This time we thought we were fully prepared. We were determined to let him cry if he wasn’t willing to listen. And so we did. He cried for a few minutes. We tried to check models, prices and mixer types. Of course, at some point a floor assistant came to ask if we needed help. In my heart I was ready to answer, Yes, we need help, still, there’s nothing YOU can do, but we had to be polite as our child was louder than their music. We were glad when the child stopped his yelling and focused his red, sullen eyes on the objects around. He found the rectangular gift box cases interesting enough to pat and seize every second one on the shelf. I was constantly getting his hands off the items on display while my husband was taking in technical details and features of the various mixers available.

We decided there were a couple of mixers that almost matched our needs and desires and we directed our ‘team’ towards the next store of consequence. We stopped first for a ride on a coin-activated car and a tiny electric merry-go-round, to make sure the child is not unfairly treated. He sensed we were about to enter another enemy-place, so my son engaged his yelling scheme a second before we went through anti-theft  systems. Naturally, the same reactions were provoked, but we rushed towards the shelves and left everyone baffled. Hidded between the stalls, I persuaded him to trade his tears for a bar of chocolate. We anticipated another yelling surge the moment he finished his chocolate, so we ran from one mixer to another, quickly comparing them to the ones previously seen. When the chocolate finished, I had to get down on my knees once more and wipe his hands and face clean. Apparently, while chewing and licking he envisaged a means of having fun. He started throwing himself on the floor, dragging his feet, running on all fours between people and products and regularly turning on his back for a two-second rest. When he was filthy and disheveled enough, we ran out of the shop and cleaned him up on a bench. We decided to make an unplanned stop in a book store. I was determined to buy some sort of toy for him to keep him busy.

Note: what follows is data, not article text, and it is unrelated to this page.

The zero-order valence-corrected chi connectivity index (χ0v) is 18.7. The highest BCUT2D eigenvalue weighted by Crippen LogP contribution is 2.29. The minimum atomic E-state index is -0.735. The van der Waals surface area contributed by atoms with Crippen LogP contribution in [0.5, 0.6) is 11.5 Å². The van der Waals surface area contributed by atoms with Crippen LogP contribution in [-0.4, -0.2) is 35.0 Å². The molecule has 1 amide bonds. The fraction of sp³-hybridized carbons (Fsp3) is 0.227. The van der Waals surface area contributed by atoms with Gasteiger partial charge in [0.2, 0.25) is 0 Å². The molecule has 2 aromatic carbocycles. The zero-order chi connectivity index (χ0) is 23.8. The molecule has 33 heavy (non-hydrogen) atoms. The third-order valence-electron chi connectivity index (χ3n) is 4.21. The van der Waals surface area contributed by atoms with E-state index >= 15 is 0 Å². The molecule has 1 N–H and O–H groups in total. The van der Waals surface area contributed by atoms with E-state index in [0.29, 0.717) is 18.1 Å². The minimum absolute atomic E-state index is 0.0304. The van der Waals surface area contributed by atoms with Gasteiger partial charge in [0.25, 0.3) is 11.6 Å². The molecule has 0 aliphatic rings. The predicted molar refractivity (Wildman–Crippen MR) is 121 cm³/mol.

His high-pitched horn rang once more when we went through the glass doors, but he quieted himself down when he found some wheeled chairs and a police car between the book shelves. We got the book we needed and a little blue excavator we didn’t need and targeted a new electrical items shop. We had to wait for minutes on end until he behaved as a toddler, driving his car on the ceramic flooring, mopping the floor with his pants and blouse, getting his fingers dirty and dusty. Our patience dissolved when I saw him placing his face onto the cold floor slabs to study the wheels of the excavator. That was my motherly limit.